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Persistence of colicinogenic Escherichia coli in the mouse gastrointestinal tract
BMC Microbiology (2009)
  • Margaret Riley, University of Massachusetts - Amherst
  • Osnat Gillor, Ben-Gurion University
  • Itamar Giladi, Ben-Gurion University
Background: The ability of a bacterial strain to competitively exclude or displace other strains can be attributed to the production of narrow spectrum antimicrobials, the bacteriocins. In an attempt to evaluate the importance of bacteriocin production for Escherichia coli strain residence in the gastrointestinal tract, a murine model experimental evolution study was undertaken. Results: Six colicin-producing, yet otherwise isogenic, E. coli strains were administered and established in the large intestine of streptomycin-treated mice. The strains' persistence, population density, and doubling time were monitored over a period of 112 days. Early in the experiment only minor differences in population density between the various colicin-producing and the nonproducing control strains were detected. However, over time, the density of the control strains plummeted, while that of the colicin-producing strains remained significantly higher (F(7,66) = 2.317; P < 0.0008). Conclusion: The data presented here support prior claims that bacteriocin production may play a significant role in the colonization of E. coli in the gastrointestinal tract. Further, this study suggests that the ability to produce bacteriocins may prove to be a critical factor in determining the success of establishing probiotic E. coli in the gastrointestinal tract of humans and animals.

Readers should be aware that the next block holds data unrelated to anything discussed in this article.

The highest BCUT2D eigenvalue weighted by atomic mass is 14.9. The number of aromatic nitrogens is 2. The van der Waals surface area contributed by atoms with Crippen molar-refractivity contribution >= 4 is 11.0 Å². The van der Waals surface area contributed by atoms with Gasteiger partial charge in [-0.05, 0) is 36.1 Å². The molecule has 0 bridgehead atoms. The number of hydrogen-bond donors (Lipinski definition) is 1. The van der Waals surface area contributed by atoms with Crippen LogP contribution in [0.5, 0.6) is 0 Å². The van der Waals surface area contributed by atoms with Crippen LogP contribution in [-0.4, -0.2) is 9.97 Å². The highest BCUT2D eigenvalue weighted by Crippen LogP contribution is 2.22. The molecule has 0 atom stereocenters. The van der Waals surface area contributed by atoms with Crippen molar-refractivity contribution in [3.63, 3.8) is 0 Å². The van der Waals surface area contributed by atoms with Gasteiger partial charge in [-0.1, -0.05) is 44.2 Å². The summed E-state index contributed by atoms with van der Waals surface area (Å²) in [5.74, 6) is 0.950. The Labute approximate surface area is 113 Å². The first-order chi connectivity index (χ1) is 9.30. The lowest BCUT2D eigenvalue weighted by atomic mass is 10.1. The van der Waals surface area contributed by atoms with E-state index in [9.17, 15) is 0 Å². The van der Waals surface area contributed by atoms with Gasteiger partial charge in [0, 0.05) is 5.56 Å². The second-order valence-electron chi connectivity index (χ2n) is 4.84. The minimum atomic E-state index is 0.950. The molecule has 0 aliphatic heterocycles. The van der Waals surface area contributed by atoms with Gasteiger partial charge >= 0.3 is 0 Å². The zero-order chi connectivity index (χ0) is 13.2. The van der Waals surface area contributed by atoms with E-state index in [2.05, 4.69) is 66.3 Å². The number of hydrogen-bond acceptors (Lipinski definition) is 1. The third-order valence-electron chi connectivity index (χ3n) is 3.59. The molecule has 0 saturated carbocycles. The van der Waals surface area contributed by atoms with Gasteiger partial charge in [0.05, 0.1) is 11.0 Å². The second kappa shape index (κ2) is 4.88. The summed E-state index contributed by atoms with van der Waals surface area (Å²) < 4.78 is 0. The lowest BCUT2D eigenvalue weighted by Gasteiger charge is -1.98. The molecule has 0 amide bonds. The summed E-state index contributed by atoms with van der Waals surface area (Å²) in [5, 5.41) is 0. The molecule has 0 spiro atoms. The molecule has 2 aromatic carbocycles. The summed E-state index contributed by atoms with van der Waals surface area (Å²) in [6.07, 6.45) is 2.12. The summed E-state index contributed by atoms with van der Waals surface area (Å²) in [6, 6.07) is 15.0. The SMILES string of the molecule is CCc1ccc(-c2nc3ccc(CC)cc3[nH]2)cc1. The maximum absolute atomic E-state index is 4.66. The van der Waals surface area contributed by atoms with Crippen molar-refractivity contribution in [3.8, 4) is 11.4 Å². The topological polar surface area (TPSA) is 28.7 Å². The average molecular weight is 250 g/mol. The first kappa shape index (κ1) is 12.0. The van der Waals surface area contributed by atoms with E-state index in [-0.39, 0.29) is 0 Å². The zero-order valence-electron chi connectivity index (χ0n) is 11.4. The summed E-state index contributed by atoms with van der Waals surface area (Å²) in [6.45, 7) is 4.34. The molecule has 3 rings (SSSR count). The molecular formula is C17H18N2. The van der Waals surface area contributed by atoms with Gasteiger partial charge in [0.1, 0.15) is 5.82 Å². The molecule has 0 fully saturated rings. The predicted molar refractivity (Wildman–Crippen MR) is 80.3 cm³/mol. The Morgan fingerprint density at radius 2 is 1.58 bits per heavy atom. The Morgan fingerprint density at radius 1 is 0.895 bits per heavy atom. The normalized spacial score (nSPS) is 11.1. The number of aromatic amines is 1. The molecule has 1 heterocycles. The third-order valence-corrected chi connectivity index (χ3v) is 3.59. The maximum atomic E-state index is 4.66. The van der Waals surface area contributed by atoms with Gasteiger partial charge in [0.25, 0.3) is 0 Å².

Publication Date
August 12, 2009
Publisher Statement

This work is licensed under a Creative Commons Attribution-NonCommercial 3.0 Unported License. doi:10.1186/1471-2180-9-165
Citation Information
Margaret Riley, Osnat Gillor and Itamar Giladi. "Persistence of colicinogenic Escherichia coli in the mouse gastrointestinal tract" BMC Microbiology Vol. 9 (2009)
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